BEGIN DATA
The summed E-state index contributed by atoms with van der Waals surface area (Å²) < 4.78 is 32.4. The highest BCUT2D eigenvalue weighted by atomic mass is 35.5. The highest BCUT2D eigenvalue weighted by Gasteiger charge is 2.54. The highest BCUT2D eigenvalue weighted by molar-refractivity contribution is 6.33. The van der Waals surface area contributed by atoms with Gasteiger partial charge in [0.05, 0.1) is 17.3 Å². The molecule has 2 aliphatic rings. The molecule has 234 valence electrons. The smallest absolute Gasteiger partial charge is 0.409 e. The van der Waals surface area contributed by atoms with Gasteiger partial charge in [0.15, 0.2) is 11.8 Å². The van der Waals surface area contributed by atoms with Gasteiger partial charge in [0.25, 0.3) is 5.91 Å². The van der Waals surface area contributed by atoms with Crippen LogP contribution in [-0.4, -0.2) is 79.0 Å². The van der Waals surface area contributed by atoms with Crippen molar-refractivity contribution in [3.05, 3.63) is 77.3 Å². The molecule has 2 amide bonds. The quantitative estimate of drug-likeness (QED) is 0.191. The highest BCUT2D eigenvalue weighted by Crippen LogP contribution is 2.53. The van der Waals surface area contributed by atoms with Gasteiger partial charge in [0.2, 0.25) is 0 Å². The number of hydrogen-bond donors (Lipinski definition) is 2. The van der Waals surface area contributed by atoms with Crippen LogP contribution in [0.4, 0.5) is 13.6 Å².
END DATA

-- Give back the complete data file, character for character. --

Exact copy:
The summed E-state index contributed by atoms with van der Waals surface area (Å²) < 4.78 is 32.4. The highest BCUT2D eigenvalue weighted by atomic mass is 35.5. The highest BCUT2D eigenvalue weighted by Gasteiger charge is 2.54. The highest BCUT2D eigenvalue weighted by molar-refractivity contribution is 6.33. The van der Waals surface area contributed by atoms with Gasteiger partial charge in [0.05, 0.1) is 17.3 Å². The molecule has 2 aliphatic rings. The molecule has 234 valence electrons. The smallest absolute Gasteiger partial charge is 0.409 e. The van der Waals surface area contributed by atoms with Gasteiger partial charge in [0.15, 0.2) is 11.8 Å². The van der Waals surface area contributed by atoms with Gasteiger partial charge in [0.25, 0.3) is 5.91 Å². The van der Waals surface area contributed by atoms with Crippen LogP contribution in [-0.4, -0.2) is 79.0 Å². The van der Waals surface area contributed by atoms with Crippen molar-refractivity contribution in [3.05, 3.63) is 77.3 Å². The molecule has 2 amide bonds. The quantitative estimate of drug-likeness (QED) is 0.191. The highest BCUT2D eigenvalue weighted by Crippen LogP contribution is 2.53. The van der Waals surface area contributed by atoms with Gasteiger partial charge in [0.2, 0.25) is 0 Å². The number of hydrogen-bond donors (Lipinski definition) is 2. The van der Waals surface area contributed by atoms with Crippen LogP contribution in [0.4, 0.5) is 13.6 Å².